Which brings us to our last point.

If you guessed that they all signed contracts last summer that the Steelers have turned around and renegotiated in less than a year, you guessed right.

The Steelers started the NFL off season about 15 million dollars over the NFL’s 2012 Salary cap and with Ben Roethlisberger’s recent renegotiation, have just about gotten to or perhaps slightly under the cap.

  • That is good news of course.

But how, and why this was necessary remains a different question, given that such drastic renegotiations are far from Standard Operating procedure on the South Side, to borrow the words of Neal Coolong of Behind the Steel Curtain.

The mechanics of renegotiating a contract are simple: A team converts a part of the player’s base salary for the said year (or years) into a signing bonus, which then gets paid to the player in a lump sum, and is divided among the remaining years of his contract.

In pure dollar terms it amounts to a wash for the player because he loses no money.

For the team the issue is more complicated, because money converted to a bonus remains on the team’s books and can never be erased. In other words, if Willie Colon suffers another debilitating injury in the season opener and decides to call it a career, the Steelers are on the hook for his entire bonus.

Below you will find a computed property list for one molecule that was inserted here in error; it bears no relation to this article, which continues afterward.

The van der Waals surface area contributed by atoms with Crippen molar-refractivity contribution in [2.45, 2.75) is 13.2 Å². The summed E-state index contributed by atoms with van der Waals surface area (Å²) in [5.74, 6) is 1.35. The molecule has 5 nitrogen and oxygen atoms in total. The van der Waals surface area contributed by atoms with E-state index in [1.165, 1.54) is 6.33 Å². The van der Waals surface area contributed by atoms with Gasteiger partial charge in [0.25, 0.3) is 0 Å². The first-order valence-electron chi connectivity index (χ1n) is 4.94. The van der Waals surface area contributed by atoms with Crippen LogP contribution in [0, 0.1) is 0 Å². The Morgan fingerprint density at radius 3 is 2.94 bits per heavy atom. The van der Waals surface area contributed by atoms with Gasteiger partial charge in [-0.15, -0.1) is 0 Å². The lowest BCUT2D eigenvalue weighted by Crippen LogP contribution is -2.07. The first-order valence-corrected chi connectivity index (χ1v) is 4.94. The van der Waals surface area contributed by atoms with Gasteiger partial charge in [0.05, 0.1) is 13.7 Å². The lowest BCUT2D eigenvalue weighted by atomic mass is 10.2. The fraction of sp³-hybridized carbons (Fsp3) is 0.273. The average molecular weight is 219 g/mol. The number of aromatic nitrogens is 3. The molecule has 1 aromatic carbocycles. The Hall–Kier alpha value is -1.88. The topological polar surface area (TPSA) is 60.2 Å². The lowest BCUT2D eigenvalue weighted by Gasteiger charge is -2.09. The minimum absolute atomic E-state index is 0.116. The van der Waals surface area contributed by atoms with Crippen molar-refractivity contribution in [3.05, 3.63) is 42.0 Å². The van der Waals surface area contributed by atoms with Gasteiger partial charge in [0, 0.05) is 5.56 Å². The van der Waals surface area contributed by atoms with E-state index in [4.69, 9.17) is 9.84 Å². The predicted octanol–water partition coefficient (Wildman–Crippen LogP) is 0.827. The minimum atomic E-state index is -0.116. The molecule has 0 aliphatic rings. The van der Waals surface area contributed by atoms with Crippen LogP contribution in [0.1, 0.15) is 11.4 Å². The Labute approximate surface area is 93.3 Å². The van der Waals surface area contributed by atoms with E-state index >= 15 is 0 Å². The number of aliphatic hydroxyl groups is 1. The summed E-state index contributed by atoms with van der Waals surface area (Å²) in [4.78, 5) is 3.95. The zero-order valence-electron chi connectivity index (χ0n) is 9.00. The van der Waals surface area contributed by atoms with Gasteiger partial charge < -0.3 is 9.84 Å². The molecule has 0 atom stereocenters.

The Road from Here

The NFL’s salary cap is expected to expand greatly when the new television deals kick in, easing the future bit of already paid bonuses. That’s fine, but that is still a few seasons away.

In the mean time, Omar Khan, Kevin Colbert, and Art Rooney II have taken a calculated risk. Their margin for injury or error is greatly reduced.

  • The flexibility that allowed the Steelers to bring in Flozell Adams when Willie Colon went down is something they’ll likely miss for the next season or two.
  • Signing Mike Wallace is also greatly complicated by their current situation.

It is far too early to say that the current Steelers brain trust is making the same types of errors with the salary cap that their brethren made with the draft in the late ‘70’s.

But it is a situation that bears watching.

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Roethlisberger Restructures Contract

Like Ike Taylor, LaMarr Woodley, Lawrence Timmons, and Willie Colon, Pittsburgh Steelers starting quarterback Ben Roethlisberger has agreed to restructure his contract to help the team gain some much-needed salary cap relief.

When the 2011 season ended, the Steelers were proportedly between 15 and 20 million dollars over the NFL’s projected 2012 salary cap. The 2012 salary cap goes into effect just before the mid-March free agent signing period, and no team may be over the cap.